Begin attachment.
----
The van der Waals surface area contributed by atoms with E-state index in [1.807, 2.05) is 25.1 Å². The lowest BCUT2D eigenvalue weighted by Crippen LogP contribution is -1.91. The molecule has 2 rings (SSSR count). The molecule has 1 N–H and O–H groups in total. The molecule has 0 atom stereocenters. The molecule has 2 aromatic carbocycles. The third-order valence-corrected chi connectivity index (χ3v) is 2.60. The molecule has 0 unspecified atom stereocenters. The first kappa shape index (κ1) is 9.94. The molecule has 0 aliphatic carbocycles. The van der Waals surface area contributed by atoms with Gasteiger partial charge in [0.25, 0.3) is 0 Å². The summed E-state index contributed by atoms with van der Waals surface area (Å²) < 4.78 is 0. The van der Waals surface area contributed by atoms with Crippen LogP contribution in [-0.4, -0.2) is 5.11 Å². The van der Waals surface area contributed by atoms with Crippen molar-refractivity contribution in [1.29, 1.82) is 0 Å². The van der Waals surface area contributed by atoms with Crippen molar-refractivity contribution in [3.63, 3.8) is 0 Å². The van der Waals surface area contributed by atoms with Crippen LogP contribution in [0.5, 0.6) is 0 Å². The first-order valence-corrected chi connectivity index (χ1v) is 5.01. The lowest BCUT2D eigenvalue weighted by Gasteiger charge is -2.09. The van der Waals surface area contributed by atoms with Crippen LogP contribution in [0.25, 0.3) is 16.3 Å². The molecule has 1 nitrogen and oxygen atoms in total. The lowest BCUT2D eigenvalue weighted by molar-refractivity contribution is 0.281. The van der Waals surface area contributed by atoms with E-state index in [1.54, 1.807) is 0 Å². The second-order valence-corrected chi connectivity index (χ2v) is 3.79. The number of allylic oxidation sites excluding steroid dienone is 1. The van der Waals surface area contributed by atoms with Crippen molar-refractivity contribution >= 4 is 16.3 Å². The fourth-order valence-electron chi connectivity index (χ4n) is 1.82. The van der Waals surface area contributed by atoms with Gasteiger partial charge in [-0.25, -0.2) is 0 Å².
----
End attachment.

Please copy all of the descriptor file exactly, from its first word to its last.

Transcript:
The van der Waals surface area contributed by atoms with E-state index in [1.807, 2.05) is 25.1 Å². The lowest BCUT2D eigenvalue weighted by Crippen LogP contribution is -1.91. The molecule has 2 rings (SSSR count). The molecule has 1 N–H and O–H groups in total. The molecule has 0 atom stereocenters. The molecule has 2 aromatic carbocycles. The third-order valence-corrected chi connectivity index (χ3v) is 2.60. The molecule has 0 unspecified atom stereocenters. The first kappa shape index (κ1) is 9.94. The molecule has 0 aliphatic carbocycles. The van der Waals surface area contributed by atoms with Gasteiger partial charge in [0.25, 0.3) is 0 Å². The summed E-state index contributed by atoms with van der Waals surface area (Å²) < 4.78 is 0. The van der Waals surface area contributed by atoms with Crippen LogP contribution in [-0.4, -0.2) is 5.11 Å². The van der Waals surface area contributed by atoms with Crippen molar-refractivity contribution in [1.29, 1.82) is 0 Å². The van der Waals surface area contributed by atoms with Crippen molar-refractivity contribution in [3.63, 3.8) is 0 Å². The van der Waals surface area contributed by atoms with Crippen LogP contribution in [0.5, 0.6) is 0 Å². The first-order valence-corrected chi connectivity index (χ1v) is 5.01. The lowest BCUT2D eigenvalue weighted by Gasteiger charge is -2.09. The van der Waals surface area contributed by atoms with Crippen LogP contribution in [0.25, 0.3) is 16.3 Å². The molecule has 1 nitrogen and oxygen atoms in total. The lowest BCUT2D eigenvalue weighted by molar-refractivity contribution is 0.281. The van der Waals surface area contributed by atoms with E-state index in [1.54, 1.807) is 0 Å². The second-order valence-corrected chi connectivity index (χ2v) is 3.79. The number of allylic oxidation sites excluding steroid dienone is 1. The van der Waals surface area contributed by atoms with Crippen molar-refractivity contribution >= 4 is 16.3 Å². The fourth-order valence-electron chi connectivity index (χ4n) is 1.82. The van der Waals surface area contributed by atoms with Gasteiger partial charge in [-0.25, -0.2) is 0 Å².